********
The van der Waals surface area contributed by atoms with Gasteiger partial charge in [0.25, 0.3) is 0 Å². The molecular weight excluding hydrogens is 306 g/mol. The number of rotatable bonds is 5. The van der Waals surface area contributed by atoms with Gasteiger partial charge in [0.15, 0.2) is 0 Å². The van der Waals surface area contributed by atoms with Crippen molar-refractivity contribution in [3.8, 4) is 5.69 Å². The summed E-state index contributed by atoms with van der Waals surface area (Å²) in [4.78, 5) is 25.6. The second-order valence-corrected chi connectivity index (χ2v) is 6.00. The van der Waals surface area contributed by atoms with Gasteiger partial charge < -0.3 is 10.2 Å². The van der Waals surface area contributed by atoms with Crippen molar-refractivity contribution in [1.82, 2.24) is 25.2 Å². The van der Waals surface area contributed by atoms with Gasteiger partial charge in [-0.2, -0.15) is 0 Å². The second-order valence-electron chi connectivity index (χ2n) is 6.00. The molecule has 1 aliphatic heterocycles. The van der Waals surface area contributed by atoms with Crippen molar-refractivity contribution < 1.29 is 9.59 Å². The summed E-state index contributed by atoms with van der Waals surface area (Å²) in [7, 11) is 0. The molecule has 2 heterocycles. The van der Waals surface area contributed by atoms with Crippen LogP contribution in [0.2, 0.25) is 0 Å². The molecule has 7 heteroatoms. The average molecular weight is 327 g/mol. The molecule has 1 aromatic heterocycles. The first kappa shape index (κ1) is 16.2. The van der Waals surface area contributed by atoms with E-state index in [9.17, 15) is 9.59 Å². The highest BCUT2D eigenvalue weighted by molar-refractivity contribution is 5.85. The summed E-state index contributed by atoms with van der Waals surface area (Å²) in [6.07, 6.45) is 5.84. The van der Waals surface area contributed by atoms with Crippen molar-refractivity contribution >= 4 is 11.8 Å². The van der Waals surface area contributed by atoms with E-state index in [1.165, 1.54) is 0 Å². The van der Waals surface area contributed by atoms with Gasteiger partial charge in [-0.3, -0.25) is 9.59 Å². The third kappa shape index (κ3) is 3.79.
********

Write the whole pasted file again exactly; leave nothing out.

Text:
The van der Waals surface area contributed by atoms with Gasteiger partial charge in [0.25, 0.3) is 0 Å². The molecular weight excluding hydrogens is 306 g/mol. The number of rotatable bonds is 5. The van der Waals surface area contributed by atoms with Gasteiger partial charge in [0.15, 0.2) is 0 Å². The van der Waals surface area contributed by atoms with Crippen molar-refractivity contribution in [3.8, 4) is 5.69 Å². The summed E-state index contributed by atoms with van der Waals surface area (Å²) in [4.78, 5) is 25.6. The second-order valence-corrected chi connectivity index (χ2v) is 6.00. The van der Waals surface area contributed by atoms with Gasteiger partial charge < -0.3 is 10.2 Å². The van der Waals surface area contributed by atoms with Crippen molar-refractivity contribution in [1.82, 2.24) is 25.2 Å². The van der Waals surface area contributed by atoms with Gasteiger partial charge in [-0.2, -0.15) is 0 Å². The second-order valence-electron chi connectivity index (χ2n) is 6.00. The molecule has 1 aliphatic heterocycles. The van der Waals surface area contributed by atoms with Crippen molar-refractivity contribution < 1.29 is 9.59 Å². The summed E-state index contributed by atoms with van der Waals surface area (Å²) in [7, 11) is 0. The molecule has 2 heterocycles. The van der Waals surface area contributed by atoms with Crippen LogP contribution in [0.2, 0.25) is 0 Å². The molecule has 7 heteroatoms. The average molecular weight is 327 g/mol. The molecule has 1 aromatic heterocycles. The first kappa shape index (κ1) is 16.2. The van der Waals surface area contributed by atoms with E-state index in [9.17, 15) is 9.59 Å². The highest BCUT2D eigenvalue weighted by molar-refractivity contribution is 5.85. The summed E-state index contributed by atoms with van der Waals surface area (Å²) in [6.07, 6.45) is 5.84. The van der Waals surface area contributed by atoms with Crippen molar-refractivity contribution >= 4 is 11.8 Å². The van der Waals surface area contributed by atoms with E-state index in [1.165, 1.54) is 0 Å². The van der Waals surface area contributed by atoms with Gasteiger partial charge in [-0.3, -0.25) is 9.59 Å². The third kappa shape index (κ3) is 3.79.